When I was 3 or 4 or maybe even 5, going over to grandma and grandpa’s house in the summer was the best. It was the best because it usually meant we would also be going over to Dave and Doddy’s house, who lived next door, and they had a pool (no offense grandma, your oatmeal raisin cookies will forever have a special place in my heart). It wasn’t one of those blow up above-ground blow pools either, where all you could do was swim in circles. No, this was a full blown in-ground pool that had a “deep end”. It even had a diving board and water slide. So yeah. A kid’s literal dream come true.
The pool took up most of the back yard, but there were trees and bushes and flowers planted all around the perimeter that blocked the view of the fence or anything beyond really. It all made for a scene which felt like we were in some secret paradise in an enchanted forest.
Anyway. Like I said I was pretty young yet, and not a strong swimmer, so I would entertain myself in the shallow end. I’d strap on my face-mask goggles (the ones that make you talk funny because of the rubber piece that covered your nose) and sink in slowly. I’d hover over the bottom, arms and legs splayed like a skydiver, and gaze at the lining of the pool. It was blue. And white. Kind of like the summer sky. It was as if I were suspended between the skies, one above and one below, just floating there. I’d slowly kick, gently exploring this in-between realm. And when my breath was just about out, I’d push off the bottom and suck in a breath of fresh air from the real sky.
This particular day I had done this routine a few times when my dad bobbed over to me. He waited patiently as I was tripping out over the whole between-skies business, and when I came up for air he asked…
Wanna go to the deep end?
…in that funny, nasally face mask voice. My stomach tightened a little.
He knows I can’t swim, right?
I didn’t want to say no. I didn’t want dad to think I was scared. But then he grinned and said…
Come on, you can hold onto my back.
He turned around and squatted a little deeper in the water, and I jumped on.
Off we went, dad and I. We started walking down the slanted pool bottom, and then went horizontal when the water was too deep even for him. I dipped my face into the water to see what was under us. The bottom looked so far down. Dark too. I tightened my grip a little.
Once we were hovering over the deepest part dad asked…
and before I could say anything, we slipped under the surface and shot down into the deep. The water cooled as we sunk further. It felt fresh and silky flowing softly through my hair. I had tightened my grip even more so when we first dove, but now I loosened it. As it got cooler I noticed how warm my dad’s smooth skin was.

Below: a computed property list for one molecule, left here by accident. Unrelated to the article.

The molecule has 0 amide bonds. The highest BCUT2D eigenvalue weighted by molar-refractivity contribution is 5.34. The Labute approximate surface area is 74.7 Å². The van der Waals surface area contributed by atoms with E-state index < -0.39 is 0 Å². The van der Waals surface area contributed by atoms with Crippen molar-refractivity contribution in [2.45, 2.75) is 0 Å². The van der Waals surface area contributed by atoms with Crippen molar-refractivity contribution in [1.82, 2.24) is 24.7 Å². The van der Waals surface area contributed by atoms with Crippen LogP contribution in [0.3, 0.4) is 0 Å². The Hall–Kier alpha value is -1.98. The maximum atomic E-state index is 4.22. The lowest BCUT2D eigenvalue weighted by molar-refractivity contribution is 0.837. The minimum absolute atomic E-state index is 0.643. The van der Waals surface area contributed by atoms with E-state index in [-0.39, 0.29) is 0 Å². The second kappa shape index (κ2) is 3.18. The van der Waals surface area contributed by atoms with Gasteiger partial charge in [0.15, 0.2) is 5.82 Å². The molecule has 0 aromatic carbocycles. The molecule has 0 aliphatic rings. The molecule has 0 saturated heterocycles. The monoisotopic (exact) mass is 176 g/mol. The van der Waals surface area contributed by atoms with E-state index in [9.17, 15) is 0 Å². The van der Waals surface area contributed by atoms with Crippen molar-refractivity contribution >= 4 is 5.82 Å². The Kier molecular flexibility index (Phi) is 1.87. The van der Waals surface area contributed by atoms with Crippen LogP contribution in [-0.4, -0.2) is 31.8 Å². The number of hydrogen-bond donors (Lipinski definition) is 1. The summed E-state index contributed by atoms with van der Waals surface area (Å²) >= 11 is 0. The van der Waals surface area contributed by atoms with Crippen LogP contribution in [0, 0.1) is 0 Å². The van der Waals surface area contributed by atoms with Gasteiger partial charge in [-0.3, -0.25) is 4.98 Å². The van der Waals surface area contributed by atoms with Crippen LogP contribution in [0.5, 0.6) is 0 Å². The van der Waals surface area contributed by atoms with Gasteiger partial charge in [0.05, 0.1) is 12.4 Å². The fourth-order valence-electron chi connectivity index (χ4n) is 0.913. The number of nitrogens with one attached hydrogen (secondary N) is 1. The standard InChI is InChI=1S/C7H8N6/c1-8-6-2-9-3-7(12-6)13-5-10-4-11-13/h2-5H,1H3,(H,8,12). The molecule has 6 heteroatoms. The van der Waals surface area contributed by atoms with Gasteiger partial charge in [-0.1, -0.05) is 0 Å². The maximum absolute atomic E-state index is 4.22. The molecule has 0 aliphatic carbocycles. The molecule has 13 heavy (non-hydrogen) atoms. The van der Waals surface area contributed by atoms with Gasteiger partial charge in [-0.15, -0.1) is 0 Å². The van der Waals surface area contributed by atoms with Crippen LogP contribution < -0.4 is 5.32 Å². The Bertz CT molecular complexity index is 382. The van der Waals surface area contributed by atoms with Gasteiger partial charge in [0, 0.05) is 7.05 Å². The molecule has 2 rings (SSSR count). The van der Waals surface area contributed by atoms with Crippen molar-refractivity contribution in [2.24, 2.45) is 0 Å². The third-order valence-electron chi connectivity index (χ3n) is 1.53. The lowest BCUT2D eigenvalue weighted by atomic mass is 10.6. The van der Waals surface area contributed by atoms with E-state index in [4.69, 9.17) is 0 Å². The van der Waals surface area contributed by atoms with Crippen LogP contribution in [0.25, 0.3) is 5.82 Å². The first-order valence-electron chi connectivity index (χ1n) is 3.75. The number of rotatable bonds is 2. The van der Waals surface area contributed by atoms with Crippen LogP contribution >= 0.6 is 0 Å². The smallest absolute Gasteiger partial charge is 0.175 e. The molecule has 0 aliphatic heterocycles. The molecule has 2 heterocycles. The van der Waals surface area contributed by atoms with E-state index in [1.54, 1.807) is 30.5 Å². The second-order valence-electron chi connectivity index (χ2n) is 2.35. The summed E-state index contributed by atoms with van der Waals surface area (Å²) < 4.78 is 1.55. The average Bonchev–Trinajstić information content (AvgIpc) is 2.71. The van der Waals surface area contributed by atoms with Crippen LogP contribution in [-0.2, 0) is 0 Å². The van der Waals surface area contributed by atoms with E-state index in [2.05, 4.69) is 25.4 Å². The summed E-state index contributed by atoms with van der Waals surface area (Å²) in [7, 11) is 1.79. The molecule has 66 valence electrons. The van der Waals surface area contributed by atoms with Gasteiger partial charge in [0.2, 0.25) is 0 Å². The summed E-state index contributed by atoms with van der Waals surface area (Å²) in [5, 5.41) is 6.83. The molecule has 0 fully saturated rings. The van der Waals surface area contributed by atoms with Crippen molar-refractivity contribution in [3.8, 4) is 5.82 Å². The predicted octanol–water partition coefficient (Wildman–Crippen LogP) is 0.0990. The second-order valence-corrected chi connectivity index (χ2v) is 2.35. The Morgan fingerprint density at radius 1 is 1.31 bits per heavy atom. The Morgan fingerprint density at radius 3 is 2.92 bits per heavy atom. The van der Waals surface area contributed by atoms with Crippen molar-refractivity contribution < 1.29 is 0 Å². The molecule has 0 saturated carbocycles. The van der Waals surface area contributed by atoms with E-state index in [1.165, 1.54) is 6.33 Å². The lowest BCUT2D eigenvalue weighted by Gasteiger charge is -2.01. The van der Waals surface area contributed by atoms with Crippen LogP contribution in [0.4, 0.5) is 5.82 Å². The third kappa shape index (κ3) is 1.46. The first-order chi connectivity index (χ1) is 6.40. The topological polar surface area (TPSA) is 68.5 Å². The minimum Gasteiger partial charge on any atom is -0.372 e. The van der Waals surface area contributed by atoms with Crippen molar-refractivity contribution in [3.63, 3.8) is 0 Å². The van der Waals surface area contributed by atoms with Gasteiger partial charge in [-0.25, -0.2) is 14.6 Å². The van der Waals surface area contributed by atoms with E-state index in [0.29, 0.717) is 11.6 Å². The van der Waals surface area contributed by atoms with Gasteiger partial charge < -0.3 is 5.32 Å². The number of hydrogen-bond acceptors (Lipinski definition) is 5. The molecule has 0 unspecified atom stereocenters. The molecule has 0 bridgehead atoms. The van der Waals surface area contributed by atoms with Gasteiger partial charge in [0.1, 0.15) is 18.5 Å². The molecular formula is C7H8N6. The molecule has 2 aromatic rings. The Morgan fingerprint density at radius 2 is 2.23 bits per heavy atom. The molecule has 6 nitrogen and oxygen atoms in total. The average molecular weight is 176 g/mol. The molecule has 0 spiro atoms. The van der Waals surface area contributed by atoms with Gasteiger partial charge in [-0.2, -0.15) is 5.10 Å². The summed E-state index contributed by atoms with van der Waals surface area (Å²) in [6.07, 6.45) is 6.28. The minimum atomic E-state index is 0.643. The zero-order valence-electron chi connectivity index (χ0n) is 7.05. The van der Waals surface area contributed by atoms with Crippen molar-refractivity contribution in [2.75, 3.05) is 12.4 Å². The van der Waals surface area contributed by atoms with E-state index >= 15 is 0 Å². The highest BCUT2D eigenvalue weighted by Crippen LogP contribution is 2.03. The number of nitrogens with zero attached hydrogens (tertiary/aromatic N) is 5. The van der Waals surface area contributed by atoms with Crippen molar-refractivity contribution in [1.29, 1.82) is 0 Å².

We neared the bottom and I started feeling this pressure in my head. I didn’t know what it was, I’d never had so much water on top of me before. But I didn’t like it, and it scared me some. Then I felt the burn of my lungs running out of air. This scared me even more and I clung harder to dad’s back. I couldn’t say anything to dad, but I wanted to. I thought about maybe letting go, trying to swim back up on my own. But I’d never done that before, and that scared me the most.
Just when I thought I’d have to try and make a desperate go of it, a rush of power ran through my dad’s strong back. I felt his great, sturdy muscles push against the water as if he were parting seas. I held fast with all I had. The water warmed as we shot higher, higher, higher. The burning in my lungs intensified but I knew dad was doing all that was in his power to get us back to air and sunlight. Just when I thought I had nothing left, our heads crashed up through the surface and sweet oxygen flooded my lungs.
Dad swam me back to the shallow end, and I climbed off his steady back. He looked me in the eye and asked…
You alright Benny?
Yeah dad, I’m alright.
There was some silence. Water droplets toppled off our faces and ker-plunked back into the pool.
Way to hold on. I’m proud of you.
He had the biggest, most genuine smile when he said that.
I knew then, I was safest with dad.